Figure 12 – Compressive strength and tensile splitting test machine

The machine applies a gradual compressive load to the specimen, applying the load too quickly would simulate dynamic loading. The rate of loading in this experiment was 6kN/s in accordance with clause 6.2 of BS EN 12390-3 for a 100mm cube. At peak load i.e., the load just before failure, the test machine will record the load application to allow the compressive strength to be calculated using Equation 4

fc= FAc

Equation 4

Where;

fc  is the compressive strength, in MPa (N/mm2)

F is the maximum load at failure, in N

Ac  is the cross-sectional area of the specimen on which the compressive force acts

For the test to be classed as successful, the test specimen must fail in a particular manner. Tested specimens should show the characteristics shown in Figure 13.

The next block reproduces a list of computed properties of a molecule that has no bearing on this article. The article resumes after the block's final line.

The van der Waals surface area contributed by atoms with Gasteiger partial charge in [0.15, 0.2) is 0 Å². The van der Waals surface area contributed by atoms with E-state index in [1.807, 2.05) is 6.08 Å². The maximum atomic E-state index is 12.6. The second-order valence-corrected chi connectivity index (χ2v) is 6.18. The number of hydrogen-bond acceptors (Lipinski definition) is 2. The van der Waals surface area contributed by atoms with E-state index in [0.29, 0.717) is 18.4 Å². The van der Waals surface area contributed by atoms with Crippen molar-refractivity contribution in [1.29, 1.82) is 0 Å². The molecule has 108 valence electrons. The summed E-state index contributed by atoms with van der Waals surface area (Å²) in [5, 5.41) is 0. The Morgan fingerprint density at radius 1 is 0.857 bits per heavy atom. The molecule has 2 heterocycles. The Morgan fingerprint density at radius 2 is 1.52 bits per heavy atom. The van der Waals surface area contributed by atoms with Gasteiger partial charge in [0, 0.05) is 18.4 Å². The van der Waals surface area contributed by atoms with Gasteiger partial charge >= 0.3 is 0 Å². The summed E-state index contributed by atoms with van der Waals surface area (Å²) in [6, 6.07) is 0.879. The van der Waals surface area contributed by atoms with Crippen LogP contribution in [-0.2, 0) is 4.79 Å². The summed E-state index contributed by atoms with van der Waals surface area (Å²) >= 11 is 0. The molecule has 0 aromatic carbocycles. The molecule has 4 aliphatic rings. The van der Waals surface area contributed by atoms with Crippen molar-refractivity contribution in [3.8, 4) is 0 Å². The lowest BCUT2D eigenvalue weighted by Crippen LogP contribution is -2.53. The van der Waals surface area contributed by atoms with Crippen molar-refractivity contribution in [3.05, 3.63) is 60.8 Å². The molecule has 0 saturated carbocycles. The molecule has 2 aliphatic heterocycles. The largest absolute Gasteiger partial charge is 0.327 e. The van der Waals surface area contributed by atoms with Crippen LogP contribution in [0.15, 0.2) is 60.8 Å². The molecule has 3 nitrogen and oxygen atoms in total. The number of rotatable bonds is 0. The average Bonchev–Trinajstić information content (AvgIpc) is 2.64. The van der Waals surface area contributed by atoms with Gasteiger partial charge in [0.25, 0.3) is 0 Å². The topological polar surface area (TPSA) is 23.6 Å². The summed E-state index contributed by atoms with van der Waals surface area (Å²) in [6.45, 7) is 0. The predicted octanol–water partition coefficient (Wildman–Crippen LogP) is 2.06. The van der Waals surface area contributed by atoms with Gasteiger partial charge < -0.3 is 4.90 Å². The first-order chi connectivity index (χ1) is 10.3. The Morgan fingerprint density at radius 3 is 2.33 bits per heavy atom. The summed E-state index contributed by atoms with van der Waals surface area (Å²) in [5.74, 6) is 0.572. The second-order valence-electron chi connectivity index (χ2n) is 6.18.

Figure 13 – Failure conditions of compressive strength test

The image to the left of Figure 13 depicts vertical cracking of the concrete surface, the middle image shows the remaining shape after the cracked/loose material is removed and the last image is the shape once the section has been vertically pulled apart. The first two images were true for this experiment, but the last could not be confirmed as the failure specimen was still too strong to separate by hand. The results of the compressive tests are presented in Table 9 and depicted in Figure 14.

Concrete Grade Cube No Max Load: F (kN) Compressive Strength: fc (N/mm2) Average Compressive strength: fc (N/mm2)
C30 1 448.92 44.892 45.558
2 462.24 46.224